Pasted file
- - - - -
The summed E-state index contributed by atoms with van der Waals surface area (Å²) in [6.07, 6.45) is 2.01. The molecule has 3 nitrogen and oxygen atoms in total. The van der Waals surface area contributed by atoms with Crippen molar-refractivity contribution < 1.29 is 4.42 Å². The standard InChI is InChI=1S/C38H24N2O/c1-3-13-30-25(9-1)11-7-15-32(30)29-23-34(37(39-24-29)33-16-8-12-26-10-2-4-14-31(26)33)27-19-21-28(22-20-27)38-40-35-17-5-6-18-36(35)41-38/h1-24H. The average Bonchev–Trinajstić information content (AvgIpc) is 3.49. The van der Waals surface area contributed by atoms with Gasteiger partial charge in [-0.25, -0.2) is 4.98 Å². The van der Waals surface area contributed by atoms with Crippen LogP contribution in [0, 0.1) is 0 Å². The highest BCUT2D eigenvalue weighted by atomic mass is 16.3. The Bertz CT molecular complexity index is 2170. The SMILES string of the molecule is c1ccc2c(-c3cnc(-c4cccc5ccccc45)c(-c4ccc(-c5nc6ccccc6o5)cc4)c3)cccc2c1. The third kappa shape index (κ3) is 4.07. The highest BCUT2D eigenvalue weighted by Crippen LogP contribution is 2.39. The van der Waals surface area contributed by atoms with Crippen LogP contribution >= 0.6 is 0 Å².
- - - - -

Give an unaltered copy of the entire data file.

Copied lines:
The summed E-state index contributed by atoms with van der Waals surface area (Å²) in [6.07, 6.45) is 2.01. The molecule has 3 nitrogen and oxygen atoms in total. The van der Waals surface area contributed by atoms with Crippen molar-refractivity contribution < 1.29 is 4.42 Å². The standard InChI is InChI=1S/C38H24N2O/c1-3-13-30-25(9-1)11-7-15-32(30)29-23-34(37(39-24-29)33-16-8-12-26-10-2-4-14-31(26)33)27-19-21-28(22-20-27)38-40-35-17-5-6-18-36(35)41-38/h1-24H. The average Bonchev–Trinajstić information content (AvgIpc) is 3.49. The van der Waals surface area contributed by atoms with Gasteiger partial charge in [-0.25, -0.2) is 4.98 Å². The van der Waals surface area contributed by atoms with Crippen LogP contribution in [0, 0.1) is 0 Å². The highest BCUT2D eigenvalue weighted by atomic mass is 16.3. The Bertz CT molecular complexity index is 2170. The SMILES string of the molecule is c1ccc2c(-c3cnc(-c4cccc5ccccc45)c(-c4ccc(-c5nc6ccccc6o5)cc4)c3)cccc2c1. The third kappa shape index (κ3) is 4.07. The highest BCUT2D eigenvalue weighted by Crippen LogP contribution is 2.39. The van der Waals surface area contributed by atoms with Crippen LogP contribution >= 0.6 is 0 Å².